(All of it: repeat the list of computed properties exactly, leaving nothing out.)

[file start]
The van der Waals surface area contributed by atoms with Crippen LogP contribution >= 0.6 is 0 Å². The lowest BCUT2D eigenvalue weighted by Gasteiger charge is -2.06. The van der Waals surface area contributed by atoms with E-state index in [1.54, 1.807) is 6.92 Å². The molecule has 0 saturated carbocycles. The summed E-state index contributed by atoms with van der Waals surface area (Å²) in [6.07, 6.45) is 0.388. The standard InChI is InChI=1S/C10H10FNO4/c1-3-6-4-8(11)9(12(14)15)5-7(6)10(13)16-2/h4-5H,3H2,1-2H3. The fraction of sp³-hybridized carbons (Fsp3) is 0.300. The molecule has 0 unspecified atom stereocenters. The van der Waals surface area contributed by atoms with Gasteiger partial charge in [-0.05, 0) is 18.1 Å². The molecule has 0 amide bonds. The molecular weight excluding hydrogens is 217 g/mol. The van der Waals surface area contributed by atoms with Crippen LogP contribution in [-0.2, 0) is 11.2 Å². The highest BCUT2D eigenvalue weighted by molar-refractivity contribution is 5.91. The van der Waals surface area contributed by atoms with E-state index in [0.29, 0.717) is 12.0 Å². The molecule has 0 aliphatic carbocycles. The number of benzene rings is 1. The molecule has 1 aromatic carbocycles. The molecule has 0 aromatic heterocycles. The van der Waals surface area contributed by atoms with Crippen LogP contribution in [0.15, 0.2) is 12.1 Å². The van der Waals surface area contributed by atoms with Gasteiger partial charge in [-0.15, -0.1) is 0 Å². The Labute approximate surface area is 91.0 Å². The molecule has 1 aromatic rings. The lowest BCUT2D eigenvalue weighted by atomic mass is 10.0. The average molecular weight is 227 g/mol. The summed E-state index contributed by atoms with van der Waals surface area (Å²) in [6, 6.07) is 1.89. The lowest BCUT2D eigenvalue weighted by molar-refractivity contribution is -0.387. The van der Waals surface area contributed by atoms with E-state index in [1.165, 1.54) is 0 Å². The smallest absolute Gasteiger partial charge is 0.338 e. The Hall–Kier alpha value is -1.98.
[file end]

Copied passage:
The van der Waals surface area contributed by atoms with Crippen LogP contribution >= 0.6 is 0 Å². The lowest BCUT2D eigenvalue weighted by Gasteiger charge is -2.06. The van der Waals surface area contributed by atoms with E-state index in [1.54, 1.807) is 6.92 Å². The molecule has 0 saturated carbocycles. The summed E-state index contributed by atoms with van der Waals surface area (Å²) in [6.07, 6.45) is 0.388. The standard InChI is InChI=1S/C10H10FNO4/c1-3-6-4-8(11)9(12(14)15)5-7(6)10(13)16-2/h4-5H,3H2,1-2H3. The fraction of sp³-hybridized carbons (Fsp3) is 0.300. The molecule has 0 unspecified atom stereocenters. The van der Waals surface area contributed by atoms with Gasteiger partial charge in [-0.05, 0) is 18.1 Å². The molecule has 0 amide bonds. The molecular weight excluding hydrogens is 217 g/mol. The van der Waals surface area contributed by atoms with Crippen LogP contribution in [-0.2, 0) is 11.2 Å². The highest BCUT2D eigenvalue weighted by molar-refractivity contribution is 5.91. The van der Waals surface area contributed by atoms with E-state index in [0.29, 0.717) is 12.0 Å². The molecule has 0 aliphatic carbocycles. The number of benzene rings is 1. The molecule has 1 aromatic carbocycles. The molecule has 0 aromatic heterocycles. The van der Waals surface area contributed by atoms with Crippen LogP contribution in [0.15, 0.2) is 12.1 Å². The van der Waals surface area contributed by atoms with Gasteiger partial charge in [-0.15, -0.1) is 0 Å². The Labute approximate surface area is 91.0 Å². The molecule has 1 aromatic rings. The lowest BCUT2D eigenvalue weighted by atomic mass is 10.0. The average molecular weight is 227 g/mol. The summed E-state index contributed by atoms with van der Waals surface area (Å²) in [6, 6.07) is 1.89. The lowest BCUT2D eigenvalue weighted by molar-refractivity contribution is -0.387. The van der Waals surface area contributed by atoms with E-state index in [1.165, 1.54) is 0 Å². The smallest absolute Gasteiger partial charge is 0.338 e. The Hall–Kier alpha value is -1.98.